> First, ask yourself, would you like to undo a decade of security protections painstakingly created by Apple, protecting your Mac from malware, spyware, and ransomware? [...]
> [...] Speed and convenience over security any day! Let us march on boldly ! The steps listed below will give you a short description of each protection we disable, [...]
And if you want to switch, that's fine—but, if there are other things you like about macOS, you could also just set it to not make these checks.
It's a real shame that it's usually not the same people suggesting/applying these "pro hacks" to other people's computers that will end up spending hours on the phone with less tech savvy friends and family members trying to get their things back into a secure (or just working) state.
Personally, when I'm trying to fix someone's computer and I notice weird things have been done, I immediately recommend backing up files and doing a full reinstall. (And I'll offer to do the reinstall—which is easy—provided they do the work of backing up important files.)
I would like to know, however, if this tradeoff has been worth it. Does anyone have any statistics on whether this has helped reduce the amount of malware ran by users?
I read somewhere that xcode can bypass that because it's registered as a developer tool. There were some instructions saying that adding terminal.app to the developer tools pane in security preferences would solve my problem but it didn't.
Butchering ocsp by fiddling with /etc/hosts still didn't fully solve the problem: it still takes 200-300ms to start any new binary the first time. But at least it's no longer up to several seconds in case of bad networks.
In a narrow test it seems like it may very slightly improve performance, but I did a fairly large multi-project test with this setting in CI and saw no real impact.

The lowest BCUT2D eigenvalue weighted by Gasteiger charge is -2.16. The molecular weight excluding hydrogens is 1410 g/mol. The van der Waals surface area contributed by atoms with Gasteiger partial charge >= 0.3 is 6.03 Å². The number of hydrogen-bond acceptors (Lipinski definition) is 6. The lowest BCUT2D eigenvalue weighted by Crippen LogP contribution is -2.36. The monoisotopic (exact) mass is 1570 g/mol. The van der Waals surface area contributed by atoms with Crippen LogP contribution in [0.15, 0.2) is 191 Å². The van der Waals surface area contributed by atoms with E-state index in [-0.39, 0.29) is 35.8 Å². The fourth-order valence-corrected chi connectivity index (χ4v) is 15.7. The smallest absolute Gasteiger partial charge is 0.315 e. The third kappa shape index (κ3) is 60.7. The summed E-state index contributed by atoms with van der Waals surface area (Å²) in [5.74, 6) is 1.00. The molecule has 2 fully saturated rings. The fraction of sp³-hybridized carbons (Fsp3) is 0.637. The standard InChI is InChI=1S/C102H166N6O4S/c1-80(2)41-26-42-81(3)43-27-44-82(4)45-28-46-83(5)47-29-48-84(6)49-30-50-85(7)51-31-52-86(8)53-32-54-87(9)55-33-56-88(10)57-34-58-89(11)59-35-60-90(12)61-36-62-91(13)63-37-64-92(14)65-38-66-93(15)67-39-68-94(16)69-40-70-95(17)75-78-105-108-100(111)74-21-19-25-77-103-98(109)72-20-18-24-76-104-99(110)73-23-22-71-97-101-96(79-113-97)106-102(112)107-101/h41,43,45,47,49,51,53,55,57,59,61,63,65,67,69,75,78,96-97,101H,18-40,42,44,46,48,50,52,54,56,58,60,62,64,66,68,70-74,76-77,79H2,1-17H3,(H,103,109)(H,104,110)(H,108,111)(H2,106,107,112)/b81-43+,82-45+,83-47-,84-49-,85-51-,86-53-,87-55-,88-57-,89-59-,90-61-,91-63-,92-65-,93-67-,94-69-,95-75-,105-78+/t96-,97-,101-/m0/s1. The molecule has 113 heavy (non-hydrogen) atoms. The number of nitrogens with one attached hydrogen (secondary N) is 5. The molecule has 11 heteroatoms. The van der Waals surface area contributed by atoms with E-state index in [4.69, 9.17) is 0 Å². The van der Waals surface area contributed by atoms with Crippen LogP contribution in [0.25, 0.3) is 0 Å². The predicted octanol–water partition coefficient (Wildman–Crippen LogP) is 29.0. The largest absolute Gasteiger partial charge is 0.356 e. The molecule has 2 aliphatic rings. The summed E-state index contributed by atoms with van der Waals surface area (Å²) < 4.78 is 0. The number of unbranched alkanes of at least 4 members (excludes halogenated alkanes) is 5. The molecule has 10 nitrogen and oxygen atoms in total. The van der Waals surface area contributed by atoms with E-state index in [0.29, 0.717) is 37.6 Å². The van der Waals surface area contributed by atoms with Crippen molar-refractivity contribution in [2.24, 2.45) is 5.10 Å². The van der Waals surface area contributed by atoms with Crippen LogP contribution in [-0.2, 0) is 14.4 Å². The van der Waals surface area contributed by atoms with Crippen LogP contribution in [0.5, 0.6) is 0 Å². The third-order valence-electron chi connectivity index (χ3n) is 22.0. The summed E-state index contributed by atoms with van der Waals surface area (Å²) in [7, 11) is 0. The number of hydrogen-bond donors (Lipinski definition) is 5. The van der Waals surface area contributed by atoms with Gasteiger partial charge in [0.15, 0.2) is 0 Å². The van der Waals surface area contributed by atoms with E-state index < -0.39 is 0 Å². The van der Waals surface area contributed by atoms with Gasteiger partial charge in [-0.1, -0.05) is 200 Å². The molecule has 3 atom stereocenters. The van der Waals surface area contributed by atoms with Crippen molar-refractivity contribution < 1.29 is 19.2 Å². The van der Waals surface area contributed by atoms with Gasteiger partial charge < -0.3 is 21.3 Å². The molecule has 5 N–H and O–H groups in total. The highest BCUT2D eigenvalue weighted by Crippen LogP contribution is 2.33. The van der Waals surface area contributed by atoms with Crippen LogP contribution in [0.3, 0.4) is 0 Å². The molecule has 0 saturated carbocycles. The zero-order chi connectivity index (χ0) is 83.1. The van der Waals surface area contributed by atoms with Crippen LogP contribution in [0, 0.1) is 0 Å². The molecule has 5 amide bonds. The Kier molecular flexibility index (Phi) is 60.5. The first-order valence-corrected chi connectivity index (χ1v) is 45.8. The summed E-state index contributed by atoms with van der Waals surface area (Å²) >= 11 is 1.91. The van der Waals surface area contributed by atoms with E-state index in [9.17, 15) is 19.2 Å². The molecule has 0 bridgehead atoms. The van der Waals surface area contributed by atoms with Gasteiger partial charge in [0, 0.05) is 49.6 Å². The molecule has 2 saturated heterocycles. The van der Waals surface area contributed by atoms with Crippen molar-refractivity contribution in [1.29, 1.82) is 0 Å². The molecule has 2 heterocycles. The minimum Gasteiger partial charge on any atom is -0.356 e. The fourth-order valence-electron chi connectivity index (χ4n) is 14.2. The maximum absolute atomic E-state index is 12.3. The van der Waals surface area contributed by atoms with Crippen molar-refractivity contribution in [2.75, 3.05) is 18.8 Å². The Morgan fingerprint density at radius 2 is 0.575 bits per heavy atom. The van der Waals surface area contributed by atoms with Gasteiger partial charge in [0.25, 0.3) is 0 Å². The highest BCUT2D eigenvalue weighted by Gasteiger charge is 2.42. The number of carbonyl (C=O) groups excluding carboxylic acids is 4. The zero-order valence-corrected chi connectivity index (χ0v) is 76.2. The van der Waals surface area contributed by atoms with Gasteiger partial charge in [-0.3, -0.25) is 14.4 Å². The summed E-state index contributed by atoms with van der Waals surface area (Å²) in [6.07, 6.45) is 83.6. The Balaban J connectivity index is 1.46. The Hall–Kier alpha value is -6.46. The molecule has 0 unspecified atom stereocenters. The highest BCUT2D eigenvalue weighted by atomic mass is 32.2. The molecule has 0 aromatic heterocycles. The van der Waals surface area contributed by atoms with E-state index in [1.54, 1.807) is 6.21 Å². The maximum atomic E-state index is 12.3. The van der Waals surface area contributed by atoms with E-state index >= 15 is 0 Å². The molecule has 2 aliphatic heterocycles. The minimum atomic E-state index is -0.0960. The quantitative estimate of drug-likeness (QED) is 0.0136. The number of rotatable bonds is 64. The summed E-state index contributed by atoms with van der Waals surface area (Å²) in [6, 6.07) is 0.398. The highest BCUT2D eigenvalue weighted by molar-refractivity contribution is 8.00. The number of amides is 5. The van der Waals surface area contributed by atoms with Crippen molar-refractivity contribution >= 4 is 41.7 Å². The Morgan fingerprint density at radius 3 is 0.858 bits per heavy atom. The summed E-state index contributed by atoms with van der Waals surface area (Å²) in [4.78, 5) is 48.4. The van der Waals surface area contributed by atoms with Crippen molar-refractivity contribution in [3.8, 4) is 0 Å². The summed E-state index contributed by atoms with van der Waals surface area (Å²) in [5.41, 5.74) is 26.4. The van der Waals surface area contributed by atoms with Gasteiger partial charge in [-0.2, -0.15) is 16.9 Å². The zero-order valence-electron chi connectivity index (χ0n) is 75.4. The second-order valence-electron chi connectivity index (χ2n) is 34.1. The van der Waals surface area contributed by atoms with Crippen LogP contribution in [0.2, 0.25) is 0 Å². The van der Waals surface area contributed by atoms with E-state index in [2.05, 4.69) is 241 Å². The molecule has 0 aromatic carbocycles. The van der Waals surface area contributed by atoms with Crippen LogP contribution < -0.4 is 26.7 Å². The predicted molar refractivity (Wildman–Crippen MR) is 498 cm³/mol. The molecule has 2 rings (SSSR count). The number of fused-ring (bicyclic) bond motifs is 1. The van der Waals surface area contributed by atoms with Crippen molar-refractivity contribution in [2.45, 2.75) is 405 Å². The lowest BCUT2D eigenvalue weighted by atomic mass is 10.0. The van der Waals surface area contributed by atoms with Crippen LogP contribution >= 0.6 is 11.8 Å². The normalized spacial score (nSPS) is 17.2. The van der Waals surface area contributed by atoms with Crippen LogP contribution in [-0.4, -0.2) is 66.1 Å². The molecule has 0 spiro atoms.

By contrast, a narrow test with the "Developer Tools" security exemption added to my terminal, unambiguously demonstrates the large potential performance improvement of actually skipping the assessments.
Unfortunately, the exemption only seemed to work for apps, so I never identified a way to turn the assessments off in CI. Also, it causes my laptop to hang until I hard cycle or watchdogd kills it (after 5 minutes) on shutdown (I did all of this in Catalina, though I verified this was still the case midway through Big Sur beta; have not verified on final release).
I was on a narrow search for any cheap ~reasonable solution I could recommend for Nix to mitigate the performance hit at install or run time--while avoiding any security/config/functionality splash damage that might end up on the front page of HN some day :)
Also, sticking it to overbearing Apple is fun – until it bricks your computing device or makes it vulnerable to all kinds of malware and you end on the receiving end of a ransomware or other extortion attack.
And of course the cost is disabling a bunch of very real security protections.
I just opened my VSCode terminal for the first time on a freshly upgraded Big Sur system running on 6 year old hardware and it appeared in less than 1 second.
Notice that these things can all be disabled.
Lock in really has nothing to do with things like SIP.
It has to do with things like platform differentiation.
I.e. software and device support for which there is no good alternative.
Honestly, it's almost like Windows programming in the late '90s. You had only one real option, Visual C++, and you either paid out the ear for it or pirated it. That restrictive approach doesn't work, and Microsoft learned that. You can't make developers pay to make your platform worthwhile.
Rudimentary dev tools like xcode are not added value worth $100/yr and 30% of your profit. Other platforms provide better tools and more flexibility for free. People will wise up eventually, and I think that's already happening.
Sorry for getting off-topic. I used to be a fan of OS X, but I'm really disappointed in the direction they took things.